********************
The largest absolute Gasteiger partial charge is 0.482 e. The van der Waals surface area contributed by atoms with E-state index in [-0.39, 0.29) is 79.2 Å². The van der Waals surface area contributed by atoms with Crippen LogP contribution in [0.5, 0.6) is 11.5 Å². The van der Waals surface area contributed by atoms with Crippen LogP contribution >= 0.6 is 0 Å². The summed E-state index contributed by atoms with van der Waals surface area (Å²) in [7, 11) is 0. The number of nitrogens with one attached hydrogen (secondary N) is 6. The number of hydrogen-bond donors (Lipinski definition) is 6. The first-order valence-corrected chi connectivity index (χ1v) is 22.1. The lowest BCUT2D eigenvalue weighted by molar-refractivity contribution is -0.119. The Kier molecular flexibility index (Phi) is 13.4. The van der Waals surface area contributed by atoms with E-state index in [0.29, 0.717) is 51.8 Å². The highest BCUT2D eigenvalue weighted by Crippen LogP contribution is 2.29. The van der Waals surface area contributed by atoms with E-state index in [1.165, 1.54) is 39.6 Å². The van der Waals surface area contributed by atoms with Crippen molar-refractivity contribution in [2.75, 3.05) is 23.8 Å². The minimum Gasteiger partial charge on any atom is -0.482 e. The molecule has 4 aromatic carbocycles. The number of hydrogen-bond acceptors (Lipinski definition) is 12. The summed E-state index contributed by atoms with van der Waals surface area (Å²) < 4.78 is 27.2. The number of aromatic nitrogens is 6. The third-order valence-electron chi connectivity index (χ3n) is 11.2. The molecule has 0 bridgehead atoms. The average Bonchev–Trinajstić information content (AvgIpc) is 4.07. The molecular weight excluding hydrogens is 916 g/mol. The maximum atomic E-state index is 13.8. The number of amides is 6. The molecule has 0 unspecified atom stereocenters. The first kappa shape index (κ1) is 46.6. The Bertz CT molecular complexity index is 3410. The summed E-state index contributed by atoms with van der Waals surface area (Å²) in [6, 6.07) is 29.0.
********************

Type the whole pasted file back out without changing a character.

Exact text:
The largest absolute Gasteiger partial charge is 0.482 e. The van der Waals surface area contributed by atoms with E-state index in [-0.39, 0.29) is 79.2 Å². The van der Waals surface area contributed by atoms with Crippen LogP contribution in [0.5, 0.6) is 11.5 Å². The van der Waals surface area contributed by atoms with Crippen LogP contribution >= 0.6 is 0 Å². The summed E-state index contributed by atoms with van der Waals surface area (Å²) in [7, 11) is 0. The number of nitrogens with one attached hydrogen (secondary N) is 6. The number of hydrogen-bond donors (Lipinski definition) is 6. The first-order valence-corrected chi connectivity index (χ1v) is 22.1. The lowest BCUT2D eigenvalue weighted by molar-refractivity contribution is -0.119. The Kier molecular flexibility index (Phi) is 13.4. The van der Waals surface area contributed by atoms with E-state index in [0.29, 0.717) is 51.8 Å². The highest BCUT2D eigenvalue weighted by Crippen LogP contribution is 2.29. The van der Waals surface area contributed by atoms with E-state index in [1.165, 1.54) is 39.6 Å². The van der Waals surface area contributed by atoms with Crippen molar-refractivity contribution in [2.75, 3.05) is 23.8 Å². The minimum Gasteiger partial charge on any atom is -0.482 e. The molecule has 4 aromatic carbocycles. The number of hydrogen-bond acceptors (Lipinski definition) is 12. The summed E-state index contributed by atoms with van der Waals surface area (Å²) < 4.78 is 27.2. The number of aromatic nitrogens is 6. The third-order valence-electron chi connectivity index (χ3n) is 11.2. The molecule has 0 bridgehead atoms. The average Bonchev–Trinajstić information content (AvgIpc) is 4.07. The molecular weight excluding hydrogens is 916 g/mol. The maximum atomic E-state index is 13.8. The number of amides is 6. The molecule has 0 unspecified atom stereocenters. The first kappa shape index (κ1) is 46.6. The Bertz CT molecular complexity index is 3410. The summed E-state index contributed by atoms with van der Waals surface area (Å²) in [6, 6.07) is 29.0.